For Trippa alla Romana, the tripe (stomach lining) is stewed in white wine, garlic, onions and tomatoes for a couple of hours and generously dressed with pecorino romana cheese and a bit of mint.
Another of the popular offal dishes Rigatoni con Pajata. Pajata (payata) is the intestine of an unweaned calf that still has partially digested milk inside. When it’s cooked it makes the sauce dense and creamy.
For Abbacchio alla cacciatora, the abbacchio is a lamb less than 90 days old. It’s dusted with flour and cooked in oil, vinegar, garlic, anchovies and spices. Whenever I see this dish I always think of the story of the Sultan who cried when he was served baby lamb. The Grand Wazir finally asked him, “Sire, why do cry so much every time you eat the baby lamb?” The Sultan replied, “because they are so beautiful and it is so sad to kill them for my meal.” The Grand Wazir then asked, “Sire, if it makes you so sad, then why do you eat the baby lambs?” The Sultan wiped away his tear and looked at the adviser. “Because they are so delicious”, he said as he took another mouthful.
Abbacchio al forno where the baby lamb is cooked in the oven is a very popular Easter meal.
Some other very popular Roman dishes you’re likely to see are Scaloppine alla Romana (veal scaloppini with artichokes), Filetti di Baccala (reconstituted dried cod, drenched in flour and fried with tomatoes, pine nuts and raisins) and Pollo alla Romana (chicken cooked in white wine with bell peppers) and Porchetta di Ariccia (porketta) is a suckling pig roasted on an open spit.
Captione is a very traditional Christmas dish of eels roasted in red wine. On the day before Christmas the markets are filled with live squirming eels. Small snails called Lumache (lumakay) are eaten on the Feast of St John in June.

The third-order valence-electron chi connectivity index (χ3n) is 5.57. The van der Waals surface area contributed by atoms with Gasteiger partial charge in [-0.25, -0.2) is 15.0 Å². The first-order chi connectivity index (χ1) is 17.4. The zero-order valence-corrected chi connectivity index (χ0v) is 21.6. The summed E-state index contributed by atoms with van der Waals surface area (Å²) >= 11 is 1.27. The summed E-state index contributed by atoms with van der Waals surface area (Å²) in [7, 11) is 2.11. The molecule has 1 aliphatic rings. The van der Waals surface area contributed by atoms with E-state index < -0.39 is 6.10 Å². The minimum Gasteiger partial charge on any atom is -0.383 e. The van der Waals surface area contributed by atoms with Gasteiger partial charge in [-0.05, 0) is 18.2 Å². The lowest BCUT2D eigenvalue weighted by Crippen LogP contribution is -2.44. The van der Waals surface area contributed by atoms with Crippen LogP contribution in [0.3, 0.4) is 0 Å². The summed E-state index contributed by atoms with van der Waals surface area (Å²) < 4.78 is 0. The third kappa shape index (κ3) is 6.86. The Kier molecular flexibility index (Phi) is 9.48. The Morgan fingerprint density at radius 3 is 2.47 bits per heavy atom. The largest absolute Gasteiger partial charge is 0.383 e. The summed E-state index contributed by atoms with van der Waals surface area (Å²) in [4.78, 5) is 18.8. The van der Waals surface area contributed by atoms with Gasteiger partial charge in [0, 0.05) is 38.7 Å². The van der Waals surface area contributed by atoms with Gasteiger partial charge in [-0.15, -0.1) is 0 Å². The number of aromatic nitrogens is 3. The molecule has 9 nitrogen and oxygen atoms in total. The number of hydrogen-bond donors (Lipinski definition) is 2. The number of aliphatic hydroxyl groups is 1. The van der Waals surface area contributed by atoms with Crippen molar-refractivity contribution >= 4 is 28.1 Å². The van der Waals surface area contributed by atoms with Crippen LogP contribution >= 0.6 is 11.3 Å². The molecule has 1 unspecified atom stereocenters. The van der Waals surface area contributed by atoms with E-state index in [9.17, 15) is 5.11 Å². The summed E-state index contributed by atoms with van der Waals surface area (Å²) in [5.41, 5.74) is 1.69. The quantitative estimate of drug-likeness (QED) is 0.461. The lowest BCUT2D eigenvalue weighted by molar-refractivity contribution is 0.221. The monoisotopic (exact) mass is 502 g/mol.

The Ancient Romans ate the first ever recorded salad, ‘erba salata’, a mixture of lettuce, oil, vinegar and salt. The lettuce was called ‘Cos’ after the Greek island where it was discovered. It later became known as ‘Romaine’.
Puntarelle Salad is available from late October through February. The puntarelle (chicory shoots that grow around Rome) are mixed with with olive oil, vinegar, garlic and anchovies. There are lots of salad offerings at any restaurant but the Insalata Puntarelle is the only real Roman salad.
Dolci – Sweets
Crostata di ricotta is the classic deep dish ricotta cheesecake usually topped with candied fruit, raisins, chocolate chips.
Maritozzi are sweet sugar and almond extract buns filled with whipped cream. Maritozzi translates to “almost married”. Roman grooms traditionally give these pastries to the bride and her family at the announcement of the engagement.
Pangiallo is like a Tuscan panforte (fruitcake) with nuts and dried fruit. It’s a Christmas treat. It literally translate to yellow bread, Many years ago it was made with saffron that turned the cake yellow. These days it’s a rich dark brown in color.
Bignè di San Giuseppe are deep fried dough balls (like donuts) filled with custard or cream. They are called Zeppole in Naples. Bignè (Italian for cream puff) are traditionally served at the Feast of St Joseph in March. Other donut like pastries include Castagnole (they look like walnuts) and Fritelle zuccherate.
Ciambelline al Vino are round biscuits made with frascati wine and anise seed. They are traditionally dipped into either Sambucca (anise liquor) or sweet wine.
Tartufo is the famous chocolate gelato created at the Bar Tre Scalini in Piazza Navona. It’s chocolate ice cream filled with chunks of dark chocolate. There’s also a cherry in the center.
And finally, there are the Roman breads. I already mentioned Pizza Bianca as an appetizer. The best bread in Rome however is the Pane di Genzano, a bran covered sourdough bread baked in wood ovens until the crust is dark and thick. Genzano di Roma is a hillside town about 20 miles from Rome. Pane di Genzano is the only bread in Italy and the first bread in Europe with an IGP (Indicazione Geografica Pretteto) certification. The bread is protected by law.
I’d like to thank the internet for all the food photos in this piece. The only photo I can claim as my own is of Enrico at Ristorante Le Tavernelle at via Panisperna 48 in the Monti. Enrico’s brother Franco and his old friend Mimmo are the owners of this really great traditional restaurant.